Wednesday, January 27, 2016

The life cycle of a snowman

Jeju's blizzard of 2016, the worst snow storm to hit the island in over 3 decades, disappeared nearly as fast as it came.

For three days, we had nothing but snow.  The sky would clear briefly, creating the illusion of the end, and then the wind struck again, and the white screen blocked out everything. The following two images were taken 6 minutes apart on January 24th.  The cycle repeated many times all afternoon.
The snow coming down with a fury of flurries! Haha.
And then it almost looked clear.
Many of the students were beyond excited and for some, it was their first time seeing so much snow in one place.  Despite coming from Canada, it had been a few years since I had been surrounded by so much packing snow.  The last couple of years had been so cold that it was more an icy powder than the desired sticky snow.  Naturally, I did what made the most sense:
Snowman by me (January 25th, 2016).
I made a snowman.  When the snow was still thick the following day, I decided to make another:
My "snowfairy" since I gave it wings.  (January 26th, 2016).
The weather was already getting warm again the morning of the 26th, and sadly my first snowman did not fare well through the night.  It seems he had a bit too much to drink and lost his eyes.
My student's (left) and my snowman (right) had a rough night.
All three after a couple repairs.

And by the following day, all three snowmen had had enough...
All snowmen are down and beyond help (January 27, 2016).
Just like that, the blizzard's power was gone.  Today, the 28th of January, it is 10°C and it has rained all day.  The snow storm already seems like a distant memory with small piles of snow remaining.

How could the storm that stranded thousands in Jeju fade out so soon?  How could the cold be gone so fast?


Should I pity the life of a snowman?

Love and Hugs

Sunday, January 24, 2016

My weekend in Bu---Jeju.

This past weekend I had planned to at last visit the city of Busan (부산).  While not as big as Seoul, I have heard that Busan is a fun place to visit and I was really excited.  Plans were made for both accommodations and some meetups and I was ready to hit the ground running.

Alas, my plans were not meant to happen.  Saturday morning, as I was ready to go, Jeju was hit (and is still being hit as I write this) with the worst snow storm that it's seen in more than (some say) 38 years.  I was told that Jeju never gets much snow and that the snow is mostly on the top of Halla.  Well, not this year.
As we waited at the bus stop at 10 Saturday morning, we were already in a winter wonderland.
The adventure began at the bus stop.  I feel like a lot of adventures begin at bus stops, and in this way, ours was no different.  I was with my friends Audrey and Jenny who were also heading to the airport.  Their flights were for Seoul while mine was for Busan.  Even though there was already a lot of snow, we were excited and optimistic.  I had heard that the snow was worse where we lived and thought that it would be okay in the city and at the airport.  My biggest concern at this point in my journey was weather or not I'd miss my flight (pun intended).  The bus had trouble getting to the city and what is normally a 40 minute bus ride to the airport ended up being 1.5 hours.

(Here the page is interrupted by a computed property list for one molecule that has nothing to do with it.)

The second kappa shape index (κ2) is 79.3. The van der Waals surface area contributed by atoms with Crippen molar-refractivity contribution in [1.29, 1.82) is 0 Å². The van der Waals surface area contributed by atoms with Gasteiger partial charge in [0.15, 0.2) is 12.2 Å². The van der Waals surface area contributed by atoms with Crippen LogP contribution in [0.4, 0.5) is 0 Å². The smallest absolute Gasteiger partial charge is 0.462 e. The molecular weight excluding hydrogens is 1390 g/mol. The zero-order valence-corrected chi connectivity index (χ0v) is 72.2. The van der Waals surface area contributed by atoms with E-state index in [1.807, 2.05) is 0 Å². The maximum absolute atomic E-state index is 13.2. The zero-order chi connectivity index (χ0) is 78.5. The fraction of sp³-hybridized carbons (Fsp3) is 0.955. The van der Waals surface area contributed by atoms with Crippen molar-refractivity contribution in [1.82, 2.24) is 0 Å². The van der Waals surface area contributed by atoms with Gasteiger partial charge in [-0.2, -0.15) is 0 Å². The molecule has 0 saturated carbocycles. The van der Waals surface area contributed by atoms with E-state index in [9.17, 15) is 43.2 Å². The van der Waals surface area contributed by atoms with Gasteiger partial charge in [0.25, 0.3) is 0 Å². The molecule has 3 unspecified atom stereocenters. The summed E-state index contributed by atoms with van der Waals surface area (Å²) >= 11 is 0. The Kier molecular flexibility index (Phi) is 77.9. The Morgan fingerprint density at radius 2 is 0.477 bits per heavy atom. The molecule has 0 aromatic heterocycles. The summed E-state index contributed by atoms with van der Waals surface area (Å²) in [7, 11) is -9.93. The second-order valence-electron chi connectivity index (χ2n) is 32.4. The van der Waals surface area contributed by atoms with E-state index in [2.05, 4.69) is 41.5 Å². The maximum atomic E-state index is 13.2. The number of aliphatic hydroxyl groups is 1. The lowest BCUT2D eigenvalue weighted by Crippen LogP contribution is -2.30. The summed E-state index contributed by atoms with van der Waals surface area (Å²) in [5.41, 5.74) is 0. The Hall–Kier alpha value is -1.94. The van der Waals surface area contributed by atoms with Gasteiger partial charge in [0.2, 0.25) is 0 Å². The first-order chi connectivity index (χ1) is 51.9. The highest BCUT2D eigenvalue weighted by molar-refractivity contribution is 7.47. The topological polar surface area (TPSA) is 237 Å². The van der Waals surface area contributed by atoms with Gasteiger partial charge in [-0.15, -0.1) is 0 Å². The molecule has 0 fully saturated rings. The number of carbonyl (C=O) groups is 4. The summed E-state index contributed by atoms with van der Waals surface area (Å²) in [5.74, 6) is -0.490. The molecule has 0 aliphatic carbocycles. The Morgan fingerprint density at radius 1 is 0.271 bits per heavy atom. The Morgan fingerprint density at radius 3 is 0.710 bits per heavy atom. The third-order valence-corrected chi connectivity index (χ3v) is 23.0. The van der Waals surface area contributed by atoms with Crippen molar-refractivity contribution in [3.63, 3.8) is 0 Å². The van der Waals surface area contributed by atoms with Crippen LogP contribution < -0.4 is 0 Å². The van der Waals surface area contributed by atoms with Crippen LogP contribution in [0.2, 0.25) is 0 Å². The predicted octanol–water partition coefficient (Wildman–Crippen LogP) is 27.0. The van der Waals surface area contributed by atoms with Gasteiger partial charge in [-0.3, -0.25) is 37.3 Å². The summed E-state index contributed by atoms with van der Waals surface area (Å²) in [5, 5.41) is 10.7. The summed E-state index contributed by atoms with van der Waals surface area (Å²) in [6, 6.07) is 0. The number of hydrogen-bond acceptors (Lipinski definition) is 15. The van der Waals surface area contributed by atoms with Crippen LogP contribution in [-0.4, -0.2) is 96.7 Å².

Maybe I should have missed my flight.

I raced through the airport.  It was 11:45 and my plane, scheduled for 11:30, had been pushed back to 12:10.  The lady at the desk looked at my information and quickly handed me my boarding pass saying, "학생 (haksaeg; student) run!" I made it to my gate just as they were boarding.  I really hoped that the bus ride was the worst of it.


When it became clear that the flight was being delayed longer, I settled into wait.  The snow kept blowing out across the tarmac, stopping for brief periods of 20-30 mins before swooping in like a fire blanket: thick and smothering.

I'm glad I didn't work for the airport today...
It was kinda of weird seeing palm trees with snow.
In the end, I boarded a plane for a 5.5h flight from Jeju to Jeju.  Around 17h00 they told us that our flight was cancelled and we started rolling back to the airport to deplane.  My first deplaning.  ㅎㅎㅎ.  Well, since my flight was cancelled, I needed to cancel my return flight scheduled for Monday and so I then headed to the Air Busan service desk. As all flights were cancelled at this point, Audrey and Jenny were in their own lines and we agreed to meet up afterward.